Vyasarpadi Kothandaraman will be honoured by Kalki Krishnamurthy Memorial Trust on Sept 9. The Hindu's Editor, Siddharth Varadarajan, will preside over the function and give away the award.
The 2013 award in memory of Amarar Kalki given by The Kalki Krishnamurthy Memory Trust will be bestowed on nagaswara vidwan, Vyasarpadi Kothandaraman, on September 9 at Ragasudha Hall, Chennai. This has come to Kothandaraman as a “huge surprise.”
He had already taken the world by storm in July last year (2012). He had mustered up a congregation of 35 nagaswara vidwans and 25 thavil vidwans, and had performed at the famous Shanmukhananda Sabha, Mumbai - a concert with a unique flair and flavour.
Kalki has always had its strong links with the classical arts, especially Carnatic music. It has been in the forefront in recognising and awarding artists of merit.
Kothandaraman teaches nagawaram at the Government Music College, R.A. Puram, Chennai. An epitome of dedication, Kothandaraman used its Tamil equivalent, arpanippu several times in this conversation.
Who was his first guru? Kothandaraman mentions the name of his father, Gopalaswami, with reverence. Kothandaraman belongs to Tirupulivanam, a hamlet near Kanchipuram, near Uthiramerur.
Kothandaraman has this to say about the teaching methods adopted by his father. “He always had useful tips and taught me, while seated with another nagaswaram in front of me (edhir nayanam). He used to teach in a manner that would always bring out the best in you. After a reasonable stint, he allowed the student to flourish by following his instinct.”
On practice sessions
“The instrument was always kept open. Never was it closed and tied. As children, we used to mix playing and devoting time for the instrument. No time restrictions. No hard and fast rules either. But constant playing was a must. Those friendly yet firm admonitions from my father have stood me in good stead as I stand before this world today as a player. In the same vein, I will have to recall with gratitude my student days at the Government Music College. My teacher was Tiruvarur Latchappa Pillai, who honed my skills with care and instilled the necessary courage in me.” He adds: “I consider it a privilege to teach nagaswaram at my alma mater. I need to thank the principal Veena Gayathri for this.”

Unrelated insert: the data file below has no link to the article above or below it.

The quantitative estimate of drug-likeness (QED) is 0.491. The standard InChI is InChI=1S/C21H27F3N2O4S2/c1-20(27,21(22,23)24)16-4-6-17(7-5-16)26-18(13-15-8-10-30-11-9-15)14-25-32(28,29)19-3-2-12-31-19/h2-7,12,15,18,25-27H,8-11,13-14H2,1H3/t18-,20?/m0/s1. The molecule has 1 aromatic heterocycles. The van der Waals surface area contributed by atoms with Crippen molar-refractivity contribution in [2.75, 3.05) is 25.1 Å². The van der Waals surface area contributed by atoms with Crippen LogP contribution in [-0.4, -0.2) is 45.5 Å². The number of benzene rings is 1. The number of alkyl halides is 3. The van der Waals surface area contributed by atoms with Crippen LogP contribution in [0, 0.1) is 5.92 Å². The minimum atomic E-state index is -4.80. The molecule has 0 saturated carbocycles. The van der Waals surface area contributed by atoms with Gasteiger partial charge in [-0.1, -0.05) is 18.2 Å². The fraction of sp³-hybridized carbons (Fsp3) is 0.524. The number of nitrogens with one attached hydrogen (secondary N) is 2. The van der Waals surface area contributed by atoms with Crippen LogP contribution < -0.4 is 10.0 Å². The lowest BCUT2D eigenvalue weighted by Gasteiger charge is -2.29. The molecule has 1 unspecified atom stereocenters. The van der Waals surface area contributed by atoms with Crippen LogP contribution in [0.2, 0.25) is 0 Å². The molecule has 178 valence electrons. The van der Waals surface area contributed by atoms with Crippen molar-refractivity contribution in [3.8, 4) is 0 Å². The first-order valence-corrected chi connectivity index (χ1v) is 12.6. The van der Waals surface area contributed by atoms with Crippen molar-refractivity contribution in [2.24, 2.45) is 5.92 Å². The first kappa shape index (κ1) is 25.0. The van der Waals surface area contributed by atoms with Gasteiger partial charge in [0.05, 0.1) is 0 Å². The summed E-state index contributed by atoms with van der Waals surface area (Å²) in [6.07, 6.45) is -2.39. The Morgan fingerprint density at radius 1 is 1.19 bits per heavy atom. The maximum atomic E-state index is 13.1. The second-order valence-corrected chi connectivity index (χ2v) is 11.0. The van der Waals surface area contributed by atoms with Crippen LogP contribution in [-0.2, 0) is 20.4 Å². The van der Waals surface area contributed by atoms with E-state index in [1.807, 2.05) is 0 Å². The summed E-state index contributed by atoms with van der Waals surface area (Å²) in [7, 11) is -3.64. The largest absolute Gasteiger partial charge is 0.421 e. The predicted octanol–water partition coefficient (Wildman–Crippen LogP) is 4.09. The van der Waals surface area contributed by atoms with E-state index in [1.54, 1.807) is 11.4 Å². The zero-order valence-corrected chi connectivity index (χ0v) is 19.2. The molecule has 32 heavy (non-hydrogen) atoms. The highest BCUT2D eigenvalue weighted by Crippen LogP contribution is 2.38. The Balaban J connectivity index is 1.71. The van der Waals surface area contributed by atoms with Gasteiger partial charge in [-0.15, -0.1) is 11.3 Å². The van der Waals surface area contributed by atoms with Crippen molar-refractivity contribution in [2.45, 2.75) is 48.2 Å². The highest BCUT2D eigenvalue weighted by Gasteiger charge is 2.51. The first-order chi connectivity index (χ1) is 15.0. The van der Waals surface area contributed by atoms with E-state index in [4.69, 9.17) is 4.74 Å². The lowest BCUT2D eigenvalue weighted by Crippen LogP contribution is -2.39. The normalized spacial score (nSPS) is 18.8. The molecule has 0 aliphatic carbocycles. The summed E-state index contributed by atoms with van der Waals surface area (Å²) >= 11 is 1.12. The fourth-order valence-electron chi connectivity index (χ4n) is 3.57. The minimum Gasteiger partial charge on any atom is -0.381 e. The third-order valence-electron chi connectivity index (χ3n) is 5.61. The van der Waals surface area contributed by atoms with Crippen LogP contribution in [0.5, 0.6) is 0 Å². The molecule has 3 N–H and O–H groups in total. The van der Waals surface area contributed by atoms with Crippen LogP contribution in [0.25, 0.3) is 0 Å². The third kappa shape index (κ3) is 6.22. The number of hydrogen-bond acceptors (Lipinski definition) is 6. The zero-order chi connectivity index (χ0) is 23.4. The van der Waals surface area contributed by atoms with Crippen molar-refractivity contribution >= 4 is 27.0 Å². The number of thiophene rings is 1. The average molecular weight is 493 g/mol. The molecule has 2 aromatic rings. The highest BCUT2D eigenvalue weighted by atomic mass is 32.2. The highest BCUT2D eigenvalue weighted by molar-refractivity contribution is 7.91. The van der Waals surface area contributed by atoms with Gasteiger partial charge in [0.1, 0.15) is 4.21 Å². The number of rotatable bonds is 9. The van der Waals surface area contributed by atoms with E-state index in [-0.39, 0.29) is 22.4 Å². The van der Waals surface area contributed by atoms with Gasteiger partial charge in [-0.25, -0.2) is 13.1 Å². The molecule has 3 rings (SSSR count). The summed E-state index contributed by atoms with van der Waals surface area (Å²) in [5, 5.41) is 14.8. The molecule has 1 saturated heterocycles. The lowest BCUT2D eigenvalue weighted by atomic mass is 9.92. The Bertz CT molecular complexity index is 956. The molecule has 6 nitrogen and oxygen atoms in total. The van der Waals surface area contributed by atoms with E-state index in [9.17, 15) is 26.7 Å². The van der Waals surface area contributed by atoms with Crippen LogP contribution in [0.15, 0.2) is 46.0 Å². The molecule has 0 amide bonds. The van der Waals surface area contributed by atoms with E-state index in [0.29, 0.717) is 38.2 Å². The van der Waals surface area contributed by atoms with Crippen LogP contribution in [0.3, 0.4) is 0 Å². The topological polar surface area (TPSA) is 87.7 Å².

Is it necessary to learn vocal music?
“It is mandatory, actually. Sahitya Bhava has to be compulsorily attained and learning vocal music becomes an integral part. One need not be a great singer. But the lyrics and their meanings require to be assimilated first. Any inadequacy will show in the play. When I teach students, I mention this aspect repeatedly. In nagaswaram playing, this (sahithya sudhdham) is attained by thuthagaaram method of blowing. I also learnt the thavil but not to the level of a performer. I used to experiment with it at home.”
On the moments he cherishes, he thinks for a while and answers, “I was barely nine when the World Tamil Conference was held in Chennai. Chennai Vanoli had arranged a concert of mine and we played from the traffic signal up to the light house, opposite AIR. The then Governor Prabhudas Patwari presided. Another moment was when I received the Music Competition award from M.S. Subbulakshmi Amma in 1986.”
Is nagaswaram fading into oblivion?
“I have infinite faith in its future and what we need is a renaissance of sorts, and in this the rasikas have an equally important role to play. Traditions have to be preserved, at all cost.”
Kothandaraman signs off with a word to the youth: “I began learning at seven and performed at nine. Not that I had learnt everything by then. But I had that performing confidence. It is not possible to master everything. Isai is virtually a prasadam given to you. You are fortunate that music has chosen you. The nagaswaram is probably one of the toughest to learn. What is needed are perseverance and commitment. And the individual effort you put in makes a huge difference.”
The award ceremony will be followed by Vyasarpadi Kothandaraman's nagaswaram recital.